When my wife and I were first dating she had a business trip to San Francisco. I confirmed her upgrade on United even though she hadn’t given me the flight number or record locator.
I knew the route she’d be flying, and when she got back, so it was easy to pull up her flight details and get her reservation changed. I used miles — United only charged 10,000 miles back then and no cash co-pay — rather than a confirmed upgrade certificate because those certificates were paper back then and I wanted to surprise her (not hand her a certificate and explain what I was doing).
She told me later that she had to decide whether she thought it was sweet and awesome — or creepy — that I’d altered her reservation without telling her. Ultimately she must have decided it was sweet…
Several readers have asked me what I think about the story going around how easy it is to ‘hack’ someone’s reservation (thanks to Paul H., Scott H., Ryan K. and others).
[T]hey figured out how to force the various portals to the Global Distribution System to let them know if they’ve guessed someone’s reservation locator code, which they can use to arbitrarily alter your flight plans, sending you to different cities, reseating you, or cancelling your flight.
The GDS has many portals, and many of those are not rate-limited; to make things worse, the space of all possible locator codes is pretty small, since it’s non-case-sensitive letters and numbers (excluding 1 and 0, which could be mistaken for the letters I and O). So by sending a lot of guesses to a lot of places very fast, it’s not hard to figure out whether any surname has a valid code associated with it.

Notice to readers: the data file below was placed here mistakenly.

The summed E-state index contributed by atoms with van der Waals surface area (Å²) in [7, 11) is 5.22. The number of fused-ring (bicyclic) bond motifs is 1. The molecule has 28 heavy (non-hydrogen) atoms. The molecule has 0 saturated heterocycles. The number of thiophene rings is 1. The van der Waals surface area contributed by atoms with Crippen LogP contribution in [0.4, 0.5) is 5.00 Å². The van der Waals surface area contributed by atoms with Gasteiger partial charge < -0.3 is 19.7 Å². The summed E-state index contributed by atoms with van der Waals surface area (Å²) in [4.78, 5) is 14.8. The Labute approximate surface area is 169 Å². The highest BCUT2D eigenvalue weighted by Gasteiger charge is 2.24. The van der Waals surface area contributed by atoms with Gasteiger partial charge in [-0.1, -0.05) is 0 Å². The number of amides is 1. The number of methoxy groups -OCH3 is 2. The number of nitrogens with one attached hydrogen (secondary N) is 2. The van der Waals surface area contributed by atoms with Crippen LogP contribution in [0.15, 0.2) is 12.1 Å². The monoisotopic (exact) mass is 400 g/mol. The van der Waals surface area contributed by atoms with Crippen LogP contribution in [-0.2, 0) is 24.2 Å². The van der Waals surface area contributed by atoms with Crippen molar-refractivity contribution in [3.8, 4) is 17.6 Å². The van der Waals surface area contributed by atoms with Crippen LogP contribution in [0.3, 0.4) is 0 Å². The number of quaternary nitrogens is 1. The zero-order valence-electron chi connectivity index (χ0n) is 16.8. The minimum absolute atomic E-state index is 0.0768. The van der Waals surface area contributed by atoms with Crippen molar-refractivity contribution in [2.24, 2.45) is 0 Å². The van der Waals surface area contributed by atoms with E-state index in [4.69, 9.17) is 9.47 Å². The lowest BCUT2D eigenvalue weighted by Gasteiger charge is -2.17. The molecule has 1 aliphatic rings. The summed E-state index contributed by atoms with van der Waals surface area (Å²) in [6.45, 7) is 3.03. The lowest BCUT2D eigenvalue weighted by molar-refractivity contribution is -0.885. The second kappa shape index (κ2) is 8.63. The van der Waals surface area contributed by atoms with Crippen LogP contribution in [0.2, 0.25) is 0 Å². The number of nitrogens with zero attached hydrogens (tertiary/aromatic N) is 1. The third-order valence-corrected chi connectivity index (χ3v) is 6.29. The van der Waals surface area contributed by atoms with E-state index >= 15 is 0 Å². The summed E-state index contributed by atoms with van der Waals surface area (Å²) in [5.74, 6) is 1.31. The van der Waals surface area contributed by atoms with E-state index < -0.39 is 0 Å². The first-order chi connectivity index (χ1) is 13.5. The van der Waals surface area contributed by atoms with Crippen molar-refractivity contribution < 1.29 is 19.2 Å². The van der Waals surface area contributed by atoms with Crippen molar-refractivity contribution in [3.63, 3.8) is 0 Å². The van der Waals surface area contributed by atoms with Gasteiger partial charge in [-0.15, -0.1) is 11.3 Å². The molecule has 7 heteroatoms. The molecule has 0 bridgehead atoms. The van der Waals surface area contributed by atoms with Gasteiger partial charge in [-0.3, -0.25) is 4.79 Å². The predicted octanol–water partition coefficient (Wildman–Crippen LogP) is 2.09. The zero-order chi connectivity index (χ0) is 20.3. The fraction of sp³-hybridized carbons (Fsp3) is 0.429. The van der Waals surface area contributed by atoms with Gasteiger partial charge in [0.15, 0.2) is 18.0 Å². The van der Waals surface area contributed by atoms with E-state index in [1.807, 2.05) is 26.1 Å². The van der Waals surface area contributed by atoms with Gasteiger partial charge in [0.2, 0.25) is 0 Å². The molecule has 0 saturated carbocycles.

The focus has been on ‘brute force’ attacks, testing every conceivable record locator against a last name until you find the one you want. But the real vulnerability — where actual nefariousness exists — tends to come in the form of social engineering.
If you have some information about a person and their travel plans you can work to uncover the rest in a series of phone calls to airlines — for instance if you know when and roughly where a person is traveling, and what airlines they might be on, it’s relatively simple to call up and give a flight number and date along with a last name and the agent on the phone will confirm the person is on the flight. You’re calling, perhaps, to handle seat assignments for them but don’t have the record locator. If you guess the flight wrong, hang up and call back. And once you’ve guessed correctly, agents are happy to give out the record locator, which you can then usually pull up on the airline’s website and it may contain other information as well.
This is all too real for travel bloggers. I tend to be pretty circumspect about posting details of my upcoming travel. Lucky from One Mile at a Time had a blog reader change his Tampa to Paris itinerary to fly Raleigh to Los Angeles instead. And just a few months ago someone else re-booked a hotel reservation he posted about to the hotel’s most expensive room available and for their romance package.
It’s hard enough to keep travel bookings intact the way you made them — with flight changes, aircraft swaps, lost seat assignments, and partner reservations that cancel out when the issuing airline fails to reticket a booking after a change — that once you add in nefariousness it becomes even more important to ‘garden’ your reservations and makes me even more grateful for the times that Award Wallet has sent me emails of changes to my bookings that it detects (when I have it update each of my frequent flyer accounts every day).
It’s also another reason that I love online check-in — one last opportunity to check that everything is in order, not just with your reservation but with your ticket, when there’s still plenty of time left for a fix.